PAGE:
A reluctant gardener who finally agreed to knock down a shed after 25 years of pleading by his wife has discovered it was standing on important Roman remains dating back to at least 400AD.
Brian Harrison found the shed had been standing on a Second World War air-raid shelter and asked local historians if they wanted to preserve it. They visited his home in the aptly-named Roman Avenue in Chester-le-Street, County Durham, and discovered a cobbled area below the shelter and his lawn.
Experts believe the find may prove the ancient settlement in the area was twice as big as originally thought.
Mr Harrison, a 70-year-old retired journalist, said: "My wife Yvonne has been trying for the last 25 years to get me to move the garden shed but I have resisted it – until now. When he found the air-raid shelter, Mr Harrison called the local archaeological group.
But he was sceptical when they used dowsing rods to discover there were ancient Roman remains below. However when the group dug more holes across his once respectable lawn, Mr Harrison was convinced.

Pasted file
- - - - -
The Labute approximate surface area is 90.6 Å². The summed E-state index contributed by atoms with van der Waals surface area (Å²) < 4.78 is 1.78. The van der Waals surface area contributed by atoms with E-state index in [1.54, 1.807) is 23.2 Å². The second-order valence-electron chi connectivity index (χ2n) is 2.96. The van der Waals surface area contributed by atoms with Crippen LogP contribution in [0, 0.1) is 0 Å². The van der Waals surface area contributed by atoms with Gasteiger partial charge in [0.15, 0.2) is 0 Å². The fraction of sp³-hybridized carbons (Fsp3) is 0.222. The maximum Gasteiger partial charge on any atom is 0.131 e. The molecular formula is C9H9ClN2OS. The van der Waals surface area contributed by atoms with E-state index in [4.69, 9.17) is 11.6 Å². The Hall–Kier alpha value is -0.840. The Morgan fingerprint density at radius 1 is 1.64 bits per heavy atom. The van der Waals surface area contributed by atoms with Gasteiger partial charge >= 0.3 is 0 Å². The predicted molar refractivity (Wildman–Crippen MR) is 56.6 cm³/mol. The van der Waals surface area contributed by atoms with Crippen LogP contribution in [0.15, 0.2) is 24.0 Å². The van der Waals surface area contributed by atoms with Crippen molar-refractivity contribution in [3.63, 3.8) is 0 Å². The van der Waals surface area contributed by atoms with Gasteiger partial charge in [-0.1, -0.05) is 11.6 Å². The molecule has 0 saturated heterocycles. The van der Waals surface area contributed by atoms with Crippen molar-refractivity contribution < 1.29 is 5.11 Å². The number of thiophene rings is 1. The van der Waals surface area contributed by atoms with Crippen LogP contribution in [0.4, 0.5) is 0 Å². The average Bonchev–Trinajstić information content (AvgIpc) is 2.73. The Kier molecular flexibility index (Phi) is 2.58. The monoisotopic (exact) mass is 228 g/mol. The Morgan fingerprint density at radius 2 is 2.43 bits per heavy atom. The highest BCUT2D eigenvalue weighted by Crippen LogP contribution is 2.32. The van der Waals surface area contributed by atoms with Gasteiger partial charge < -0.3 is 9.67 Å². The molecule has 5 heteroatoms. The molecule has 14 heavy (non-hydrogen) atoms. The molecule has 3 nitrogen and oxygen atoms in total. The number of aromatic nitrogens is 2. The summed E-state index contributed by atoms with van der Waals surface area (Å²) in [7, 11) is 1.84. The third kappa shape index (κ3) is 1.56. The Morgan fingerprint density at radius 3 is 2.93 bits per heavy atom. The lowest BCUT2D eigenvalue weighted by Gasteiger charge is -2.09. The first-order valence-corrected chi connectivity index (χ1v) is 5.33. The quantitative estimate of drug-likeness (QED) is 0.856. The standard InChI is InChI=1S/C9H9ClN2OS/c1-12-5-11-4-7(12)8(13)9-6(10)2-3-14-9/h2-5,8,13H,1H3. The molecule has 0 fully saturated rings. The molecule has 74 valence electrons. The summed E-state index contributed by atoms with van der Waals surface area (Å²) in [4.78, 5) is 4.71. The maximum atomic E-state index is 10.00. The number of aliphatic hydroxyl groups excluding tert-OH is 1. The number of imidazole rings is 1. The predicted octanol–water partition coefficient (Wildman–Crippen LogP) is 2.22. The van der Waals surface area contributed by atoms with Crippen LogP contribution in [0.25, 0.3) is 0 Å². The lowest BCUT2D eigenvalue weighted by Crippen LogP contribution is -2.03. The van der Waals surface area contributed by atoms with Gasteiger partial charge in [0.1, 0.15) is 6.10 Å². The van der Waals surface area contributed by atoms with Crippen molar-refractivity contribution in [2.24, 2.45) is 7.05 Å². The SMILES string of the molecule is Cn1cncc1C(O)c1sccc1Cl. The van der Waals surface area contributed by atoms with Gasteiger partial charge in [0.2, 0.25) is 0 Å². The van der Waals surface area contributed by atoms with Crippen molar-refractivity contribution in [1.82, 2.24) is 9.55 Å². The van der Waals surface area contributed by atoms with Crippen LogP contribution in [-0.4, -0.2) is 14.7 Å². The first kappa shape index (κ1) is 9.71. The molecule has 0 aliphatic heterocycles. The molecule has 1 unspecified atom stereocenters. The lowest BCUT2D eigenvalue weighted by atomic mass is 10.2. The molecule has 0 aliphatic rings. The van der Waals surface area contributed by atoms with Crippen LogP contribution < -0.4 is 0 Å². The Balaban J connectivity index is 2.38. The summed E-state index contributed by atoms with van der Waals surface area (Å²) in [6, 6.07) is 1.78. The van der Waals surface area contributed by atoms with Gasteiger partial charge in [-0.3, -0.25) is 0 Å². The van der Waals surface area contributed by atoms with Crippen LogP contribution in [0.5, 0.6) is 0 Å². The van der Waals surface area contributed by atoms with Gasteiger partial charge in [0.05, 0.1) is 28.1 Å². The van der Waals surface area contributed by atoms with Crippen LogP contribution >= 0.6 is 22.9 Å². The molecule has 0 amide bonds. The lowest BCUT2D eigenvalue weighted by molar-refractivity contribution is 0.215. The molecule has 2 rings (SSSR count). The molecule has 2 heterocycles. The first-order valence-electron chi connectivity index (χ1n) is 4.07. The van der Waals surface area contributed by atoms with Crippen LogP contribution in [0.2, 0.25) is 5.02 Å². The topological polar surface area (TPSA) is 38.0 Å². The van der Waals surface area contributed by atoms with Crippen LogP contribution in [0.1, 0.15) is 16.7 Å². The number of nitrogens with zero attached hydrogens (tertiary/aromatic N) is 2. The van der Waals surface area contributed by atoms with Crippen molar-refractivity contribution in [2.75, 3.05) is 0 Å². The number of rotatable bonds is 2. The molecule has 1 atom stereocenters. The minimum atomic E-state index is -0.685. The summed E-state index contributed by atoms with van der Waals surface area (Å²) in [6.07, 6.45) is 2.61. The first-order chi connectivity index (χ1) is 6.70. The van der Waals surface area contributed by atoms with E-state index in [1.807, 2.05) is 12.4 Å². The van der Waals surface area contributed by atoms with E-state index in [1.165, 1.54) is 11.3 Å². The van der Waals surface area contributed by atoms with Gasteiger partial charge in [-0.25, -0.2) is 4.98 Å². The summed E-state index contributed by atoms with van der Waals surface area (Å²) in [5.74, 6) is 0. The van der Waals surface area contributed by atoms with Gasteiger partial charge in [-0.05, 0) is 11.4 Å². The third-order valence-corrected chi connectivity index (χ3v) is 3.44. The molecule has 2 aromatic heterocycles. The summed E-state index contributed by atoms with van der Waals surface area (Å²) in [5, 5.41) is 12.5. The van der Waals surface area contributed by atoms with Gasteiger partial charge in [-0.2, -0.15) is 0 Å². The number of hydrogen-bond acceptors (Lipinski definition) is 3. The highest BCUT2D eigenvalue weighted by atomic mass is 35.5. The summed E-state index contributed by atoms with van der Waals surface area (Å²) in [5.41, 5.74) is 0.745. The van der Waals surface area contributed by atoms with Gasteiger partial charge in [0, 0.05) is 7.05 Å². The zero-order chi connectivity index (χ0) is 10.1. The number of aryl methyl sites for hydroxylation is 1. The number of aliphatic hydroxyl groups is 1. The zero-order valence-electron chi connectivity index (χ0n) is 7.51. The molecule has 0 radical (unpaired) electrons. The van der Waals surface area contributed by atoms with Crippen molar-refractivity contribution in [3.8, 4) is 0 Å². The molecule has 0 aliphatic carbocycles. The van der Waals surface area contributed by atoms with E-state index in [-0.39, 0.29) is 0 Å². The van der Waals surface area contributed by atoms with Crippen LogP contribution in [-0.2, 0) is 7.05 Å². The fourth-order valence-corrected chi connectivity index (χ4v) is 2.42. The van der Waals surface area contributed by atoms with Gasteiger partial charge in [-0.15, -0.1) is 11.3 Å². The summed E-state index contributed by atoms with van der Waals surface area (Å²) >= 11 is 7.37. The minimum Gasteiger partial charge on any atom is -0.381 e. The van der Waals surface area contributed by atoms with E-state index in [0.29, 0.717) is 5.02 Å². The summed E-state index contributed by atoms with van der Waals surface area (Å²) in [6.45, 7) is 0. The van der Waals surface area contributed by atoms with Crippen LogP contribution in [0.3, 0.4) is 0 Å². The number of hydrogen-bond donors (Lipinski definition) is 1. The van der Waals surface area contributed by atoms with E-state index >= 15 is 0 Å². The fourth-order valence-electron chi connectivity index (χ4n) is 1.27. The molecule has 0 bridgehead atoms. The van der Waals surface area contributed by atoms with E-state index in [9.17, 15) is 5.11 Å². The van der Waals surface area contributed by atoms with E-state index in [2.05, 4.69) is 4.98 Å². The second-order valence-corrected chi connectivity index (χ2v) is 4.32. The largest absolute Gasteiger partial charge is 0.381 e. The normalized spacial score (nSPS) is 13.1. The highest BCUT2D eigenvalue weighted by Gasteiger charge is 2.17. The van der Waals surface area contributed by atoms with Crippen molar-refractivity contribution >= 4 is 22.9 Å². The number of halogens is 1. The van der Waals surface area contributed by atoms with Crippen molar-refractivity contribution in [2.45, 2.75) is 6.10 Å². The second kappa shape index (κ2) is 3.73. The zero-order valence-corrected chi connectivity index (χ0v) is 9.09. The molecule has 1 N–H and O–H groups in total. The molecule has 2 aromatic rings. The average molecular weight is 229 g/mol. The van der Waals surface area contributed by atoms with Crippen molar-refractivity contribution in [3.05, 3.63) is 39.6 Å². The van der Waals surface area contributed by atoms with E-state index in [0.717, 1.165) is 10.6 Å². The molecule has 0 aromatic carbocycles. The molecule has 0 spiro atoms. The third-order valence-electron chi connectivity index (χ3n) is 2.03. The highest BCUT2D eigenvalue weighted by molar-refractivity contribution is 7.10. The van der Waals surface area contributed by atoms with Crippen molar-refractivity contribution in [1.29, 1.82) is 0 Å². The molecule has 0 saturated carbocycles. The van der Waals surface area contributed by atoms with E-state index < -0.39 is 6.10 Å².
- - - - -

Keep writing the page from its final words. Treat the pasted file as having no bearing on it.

Brenda Ludvigsen, secretary of Northern Archaeological Group, said: "It is a really exciting find ... We unearthed a good quality cobbled area that ran next to a Roman house and fragments of pottery, flint and a ball – probably from a slingshot." Mr Harrison added: "I'm pleased they have found something and it is very exciting." The group now plans to carry out more excavations at Mr Harrison's home.
Chester-le-Street was an important stopping-off point for Roman soldiers marching from York to Hadrian's Wall and had its own fort.Reuse content